RS: We worked very, very hard, and people were underpaid. The crew was insanely committed. We storyboarded the whole thing. We worked with a backwards and forwards storyboard. and re-storyboarded everything. And shot with every available thing we had, for as long as we could. We had two crews working, so we were on set shooting for 24 hours a day. So when the main unit clocked off to leave, when they switched off the lights at six o'clock or something, the second unit would move on, and switch the lights back on again and get going with the droid walking around, or anything that didn't involve the principal cast. Which was quite a lot, really. That way I could just go on shooting for as long as I could stay awake. And keep going. I think it was just a matter of taking the time we had, and the amount of money we had, and squeezing it for every insanity we could get. I'd try to take rest dozes, and every time I went to sleep, I'd gone missing. It got to the point where I knew that every time I'd stop and lay down, we'd have one less pick-up shot. One less angle.

GG: That's pretty brutal.

RS: Yeah. It was only six or seven weeks, and to go on shooting like that, I realized what a fucked up life one gets into when shooting a movie. I just had to grab it with both hands, and be prepared to stay awake. A long time.

GG: Hardware seems to be greatly misunderstood in some circles.

RS: In a way, the response was pretty good. It made quite a lot of money, considering. It's the most financially viable thing I've ever been involved with. And I suppose that ultimately, with the Hollywood bottom line, it's a success story, that one. It's partially because of the way the thing was marketed, and also because of the expectation. It was thought right from the beginning that it would be sort of an Alien/Terminator clone, which is kind of the expectation of the backers and the distributors at the time. That's pretty much what they wanted, and I figured, okay, maybe we can take a spin on this standard premise of people creeping around in this dark warehouse, tight industrial type space, being menaced by this monster who pops out once every so often, which was common for those days. Lots of bad movies like The Titan Find. I can't remember the other titles, there are so many of them.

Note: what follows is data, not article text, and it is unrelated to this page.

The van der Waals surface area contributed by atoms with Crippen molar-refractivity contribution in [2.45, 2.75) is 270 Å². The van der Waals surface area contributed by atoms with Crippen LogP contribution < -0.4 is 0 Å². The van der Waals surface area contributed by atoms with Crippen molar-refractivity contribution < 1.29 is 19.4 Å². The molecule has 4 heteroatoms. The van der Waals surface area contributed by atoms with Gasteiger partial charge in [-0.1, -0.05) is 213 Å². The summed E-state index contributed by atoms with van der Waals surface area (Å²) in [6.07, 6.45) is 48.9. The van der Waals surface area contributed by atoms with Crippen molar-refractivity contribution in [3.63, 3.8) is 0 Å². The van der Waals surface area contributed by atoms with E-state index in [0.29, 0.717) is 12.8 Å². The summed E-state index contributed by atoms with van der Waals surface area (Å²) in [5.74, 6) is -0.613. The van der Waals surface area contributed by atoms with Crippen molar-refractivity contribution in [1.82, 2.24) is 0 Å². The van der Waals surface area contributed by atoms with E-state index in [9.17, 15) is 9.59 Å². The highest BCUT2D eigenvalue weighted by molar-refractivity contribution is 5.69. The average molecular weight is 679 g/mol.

GG: it doesn't seem that it was at all your motive to make a typical sci-fi story. Hardware riifs on political and ecological issues, which you rarely see taken seriously in films of that genre.

RS: It just seems to me that I've always been very scared of the future. There are certainly plenty of things about it that bug me out. There are a lot of things about the genre that I've never bought into, in sci-i movies. And I wanted to address a little about the world we live in. The film is so contained in one location, because of the budget, so it was difficult to get a lot of that stuff. I always imagined that somewhere, in America for instance, central authority would break down entirely, in a kind of Mad Max, post apocalypse kind of manner. I always figured it would be the government's fault, and then still, some kind of civilization going on. On a depleted third world level. I like to imagine when the system dies. I would've wished I could've seen, in a big budget movie, a world in which the [government created genocide] droid was successfully deployed. To see it doing what it was built for in the first place. Instead of a single unit running amok, rather what would've happened if the experiment was successful. And did what it was meant to do.